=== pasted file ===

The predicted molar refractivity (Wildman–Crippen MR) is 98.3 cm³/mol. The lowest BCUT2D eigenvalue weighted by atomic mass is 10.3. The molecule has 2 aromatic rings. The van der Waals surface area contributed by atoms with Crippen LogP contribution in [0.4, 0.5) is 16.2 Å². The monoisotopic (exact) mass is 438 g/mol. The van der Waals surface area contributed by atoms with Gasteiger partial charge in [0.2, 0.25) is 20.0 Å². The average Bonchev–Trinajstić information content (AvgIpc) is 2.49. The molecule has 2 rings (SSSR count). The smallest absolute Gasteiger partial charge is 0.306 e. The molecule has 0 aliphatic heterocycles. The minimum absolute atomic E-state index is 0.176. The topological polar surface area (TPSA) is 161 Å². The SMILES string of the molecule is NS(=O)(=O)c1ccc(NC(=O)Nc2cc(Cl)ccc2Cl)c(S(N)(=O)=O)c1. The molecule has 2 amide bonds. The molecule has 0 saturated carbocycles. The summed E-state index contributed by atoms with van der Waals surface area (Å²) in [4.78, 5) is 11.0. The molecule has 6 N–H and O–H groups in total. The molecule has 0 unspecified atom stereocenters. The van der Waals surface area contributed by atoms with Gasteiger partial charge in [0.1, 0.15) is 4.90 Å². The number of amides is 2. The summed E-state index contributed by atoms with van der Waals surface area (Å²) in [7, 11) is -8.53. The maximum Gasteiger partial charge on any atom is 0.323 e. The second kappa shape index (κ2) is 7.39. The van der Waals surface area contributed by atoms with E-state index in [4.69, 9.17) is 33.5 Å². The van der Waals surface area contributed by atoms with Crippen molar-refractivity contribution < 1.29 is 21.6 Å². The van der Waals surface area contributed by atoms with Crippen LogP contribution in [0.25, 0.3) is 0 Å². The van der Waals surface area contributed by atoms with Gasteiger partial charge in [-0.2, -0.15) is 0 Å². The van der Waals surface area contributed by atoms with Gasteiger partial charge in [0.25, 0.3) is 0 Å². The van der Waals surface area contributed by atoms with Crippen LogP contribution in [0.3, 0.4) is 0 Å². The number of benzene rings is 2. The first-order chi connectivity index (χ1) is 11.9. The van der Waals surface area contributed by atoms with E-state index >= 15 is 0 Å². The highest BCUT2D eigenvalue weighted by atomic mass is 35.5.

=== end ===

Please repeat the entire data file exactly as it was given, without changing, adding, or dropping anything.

The predicted molar refractivity (Wildman–Crippen MR) is 98.3 cm³/mol. The lowest BCUT2D eigenvalue weighted by atomic mass is 10.3. The molecule has 2 aromatic rings. The van der Waals surface area contributed by atoms with Crippen LogP contribution in [0.4, 0.5) is 16.2 Å². The monoisotopic (exact) mass is 438 g/mol. The van der Waals surface area contributed by atoms with Gasteiger partial charge in [0.2, 0.25) is 20.0 Å². The average Bonchev–Trinajstić information content (AvgIpc) is 2.49. The molecule has 2 rings (SSSR count). The smallest absolute Gasteiger partial charge is 0.306 e. The molecule has 0 aliphatic heterocycles. The minimum absolute atomic E-state index is 0.176. The topological polar surface area (TPSA) is 161 Å². The SMILES string of the molecule is NS(=O)(=O)c1ccc(NC(=O)Nc2cc(Cl)ccc2Cl)c(S(N)(=O)=O)c1. The molecule has 2 amide bonds. The molecule has 0 saturated carbocycles. The summed E-state index contributed by atoms with van der Waals surface area (Å²) in [4.78, 5) is 11.0. The molecule has 6 N–H and O–H groups in total. The molecule has 0 unspecified atom stereocenters. The van der Waals surface area contributed by atoms with Gasteiger partial charge in [0.1, 0.15) is 4.90 Å². The number of amides is 2. The summed E-state index contributed by atoms with van der Waals surface area (Å²) in [7, 11) is -8.53. The maximum Gasteiger partial charge on any atom is 0.323 e. The second kappa shape index (κ2) is 7.39. The van der Waals surface area contributed by atoms with E-state index in [4.69, 9.17) is 33.5 Å². The van der Waals surface area contributed by atoms with Crippen molar-refractivity contribution < 1.29 is 21.6 Å². The van der Waals surface area contributed by atoms with Crippen LogP contribution in [0.25, 0.3) is 0 Å². The van der Waals surface area contributed by atoms with Gasteiger partial charge in [-0.2, -0.15) is 0 Å². The van der Waals surface area contributed by atoms with Gasteiger partial charge in [0.25, 0.3) is 0 Å². The van der Waals surface area contributed by atoms with Crippen LogP contribution in [0.3, 0.4) is 0 Å². The number of benzene rings is 2. The first-order chi connectivity index (χ1) is 11.9. The van der Waals surface area contributed by atoms with E-state index >= 15 is 0 Å². The highest BCUT2D eigenvalue weighted by atomic mass is 35.5.